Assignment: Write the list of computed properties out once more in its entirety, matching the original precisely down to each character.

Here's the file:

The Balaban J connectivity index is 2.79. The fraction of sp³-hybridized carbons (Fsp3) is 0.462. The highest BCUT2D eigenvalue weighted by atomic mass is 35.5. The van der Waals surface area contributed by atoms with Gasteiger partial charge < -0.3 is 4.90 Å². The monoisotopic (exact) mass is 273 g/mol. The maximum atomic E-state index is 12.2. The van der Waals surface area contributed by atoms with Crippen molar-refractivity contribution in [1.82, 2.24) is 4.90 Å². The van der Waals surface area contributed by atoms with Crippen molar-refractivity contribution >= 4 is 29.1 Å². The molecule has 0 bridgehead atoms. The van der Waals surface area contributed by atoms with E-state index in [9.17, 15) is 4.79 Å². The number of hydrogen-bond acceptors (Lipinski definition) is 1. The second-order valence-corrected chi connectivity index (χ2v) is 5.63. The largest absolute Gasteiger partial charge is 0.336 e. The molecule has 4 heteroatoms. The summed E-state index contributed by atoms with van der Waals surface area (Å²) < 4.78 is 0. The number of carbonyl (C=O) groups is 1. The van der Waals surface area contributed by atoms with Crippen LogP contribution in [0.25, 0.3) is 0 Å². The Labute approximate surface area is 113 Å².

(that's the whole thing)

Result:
The Balaban J connectivity index is 2.79. The fraction of sp³-hybridized carbons (Fsp3) is 0.462. The highest BCUT2D eigenvalue weighted by atomic mass is 35.5. The van der Waals surface area contributed by atoms with Gasteiger partial charge < -0.3 is 4.90 Å². The monoisotopic (exact) mass is 273 g/mol. The maximum atomic E-state index is 12.2. The van der Waals surface area contributed by atoms with Crippen molar-refractivity contribution in [1.82, 2.24) is 4.90 Å². The van der Waals surface area contributed by atoms with Crippen molar-refractivity contribution >= 4 is 29.1 Å². The molecule has 0 bridgehead atoms. The van der Waals surface area contributed by atoms with E-state index in [9.17, 15) is 4.79 Å². The number of hydrogen-bond acceptors (Lipinski definition) is 1. The second-order valence-corrected chi connectivity index (χ2v) is 5.63. The largest absolute Gasteiger partial charge is 0.336 e. The molecule has 4 heteroatoms. The summed E-state index contributed by atoms with van der Waals surface area (Å²) < 4.78 is 0. The number of carbonyl (C=O) groups is 1. The van der Waals surface area contributed by atoms with Crippen LogP contribution in [0.25, 0.3) is 0 Å². The Labute approximate surface area is 113 Å².